But oh god damn that was a lot of fail from that moderator. And I'm barely even touching on it, because it's still getting me upset.
So yes. I think this panel should recur next year. With a different moderator. karnythia suggests that this panel should have been a facilitated group instead. That could work. And karnythia and I are up for tag-team co-facilitating next year. I discussed this with the programming director, explaining that with something like this, the moderator needs to be more sensitive to the issue at hand; the programming director nodded, saying she hadn't been familiar with all of the panelists. And I totally grok that running a con is huge and busy and hard and you can't deliberate over each individual panel composition. But I'm on the record as wanting to moderate next year's panel, or co-moderate it with karnythia, or have karnythia moderate it.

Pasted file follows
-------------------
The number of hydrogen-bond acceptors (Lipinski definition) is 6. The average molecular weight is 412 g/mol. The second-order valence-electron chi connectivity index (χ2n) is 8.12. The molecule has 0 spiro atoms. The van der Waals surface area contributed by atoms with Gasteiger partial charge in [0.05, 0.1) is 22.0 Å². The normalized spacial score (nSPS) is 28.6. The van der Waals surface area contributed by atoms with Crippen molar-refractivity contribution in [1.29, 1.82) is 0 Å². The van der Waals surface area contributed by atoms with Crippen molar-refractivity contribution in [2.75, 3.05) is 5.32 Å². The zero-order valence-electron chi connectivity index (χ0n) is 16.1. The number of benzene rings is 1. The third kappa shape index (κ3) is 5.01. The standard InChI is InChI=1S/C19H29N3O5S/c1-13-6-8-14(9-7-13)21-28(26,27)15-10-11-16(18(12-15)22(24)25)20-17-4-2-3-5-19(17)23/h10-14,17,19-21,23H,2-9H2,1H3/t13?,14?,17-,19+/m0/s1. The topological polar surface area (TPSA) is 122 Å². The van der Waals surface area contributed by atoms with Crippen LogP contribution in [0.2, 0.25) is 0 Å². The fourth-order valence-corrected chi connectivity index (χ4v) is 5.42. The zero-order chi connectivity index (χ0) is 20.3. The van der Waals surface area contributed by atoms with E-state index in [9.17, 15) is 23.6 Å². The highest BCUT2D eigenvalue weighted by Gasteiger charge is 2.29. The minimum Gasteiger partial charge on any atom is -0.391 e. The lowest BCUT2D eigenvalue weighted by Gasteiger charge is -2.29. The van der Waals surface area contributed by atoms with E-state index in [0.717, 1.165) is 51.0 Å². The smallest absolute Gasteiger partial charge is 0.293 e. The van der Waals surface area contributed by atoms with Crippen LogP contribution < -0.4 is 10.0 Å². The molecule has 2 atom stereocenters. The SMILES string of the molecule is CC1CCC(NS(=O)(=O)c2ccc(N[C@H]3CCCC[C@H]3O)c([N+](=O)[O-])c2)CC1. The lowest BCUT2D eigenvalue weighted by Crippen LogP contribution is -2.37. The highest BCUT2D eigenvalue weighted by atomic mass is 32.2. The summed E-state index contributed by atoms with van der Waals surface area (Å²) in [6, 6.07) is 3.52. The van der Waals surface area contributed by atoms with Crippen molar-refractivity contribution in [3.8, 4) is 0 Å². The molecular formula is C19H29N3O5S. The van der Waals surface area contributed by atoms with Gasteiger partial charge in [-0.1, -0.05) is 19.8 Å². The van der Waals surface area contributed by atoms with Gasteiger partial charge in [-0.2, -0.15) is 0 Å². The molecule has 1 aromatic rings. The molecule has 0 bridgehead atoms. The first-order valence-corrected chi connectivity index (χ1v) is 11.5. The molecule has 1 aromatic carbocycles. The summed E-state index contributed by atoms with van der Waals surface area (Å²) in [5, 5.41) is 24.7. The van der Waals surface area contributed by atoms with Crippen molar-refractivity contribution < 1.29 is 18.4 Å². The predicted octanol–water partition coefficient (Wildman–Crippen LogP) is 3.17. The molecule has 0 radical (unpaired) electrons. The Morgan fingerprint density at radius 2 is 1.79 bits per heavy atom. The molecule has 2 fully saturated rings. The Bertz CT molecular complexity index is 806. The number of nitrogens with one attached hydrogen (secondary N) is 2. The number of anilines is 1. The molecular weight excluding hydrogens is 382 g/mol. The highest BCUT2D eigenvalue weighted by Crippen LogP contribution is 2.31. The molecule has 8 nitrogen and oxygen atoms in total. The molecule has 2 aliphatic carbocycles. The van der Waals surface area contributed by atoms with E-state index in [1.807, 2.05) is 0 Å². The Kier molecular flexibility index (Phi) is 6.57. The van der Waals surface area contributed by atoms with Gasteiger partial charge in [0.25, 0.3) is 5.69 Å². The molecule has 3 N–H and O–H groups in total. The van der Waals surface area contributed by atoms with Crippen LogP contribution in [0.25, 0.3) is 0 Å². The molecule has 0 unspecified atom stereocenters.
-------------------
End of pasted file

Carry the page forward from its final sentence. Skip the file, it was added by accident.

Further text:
For the record? This was the only fail the con held for me; the con was otherwise made of win. But this was large and it upset a bunch of people, so I felt the need to address it. I don't even know if I've addressed it well; I kinda just let it pour out onto the little LJ window. Just needed to get it out.
If you were at the panel, I'd love to hear your thoughts.
EDIT: And lo, we have thoughts!
trochai: Feedback from a male survivor.
asim: Take Back the Future.
pretzelcoatl: Spurred into activism.
If you see any reports, please let me know; I'd love to include them!
Also, karnythia and I have started takebackscifi so we can actually have the panel. Please join! We'll post the intro soon. We're just winding down from Wiscon first. And if this is all you've seen at Wiscon, rest assured that this was a single pint of fail - the rest of the con was great, and the fail here is not from anything the concom did. So totally come next year!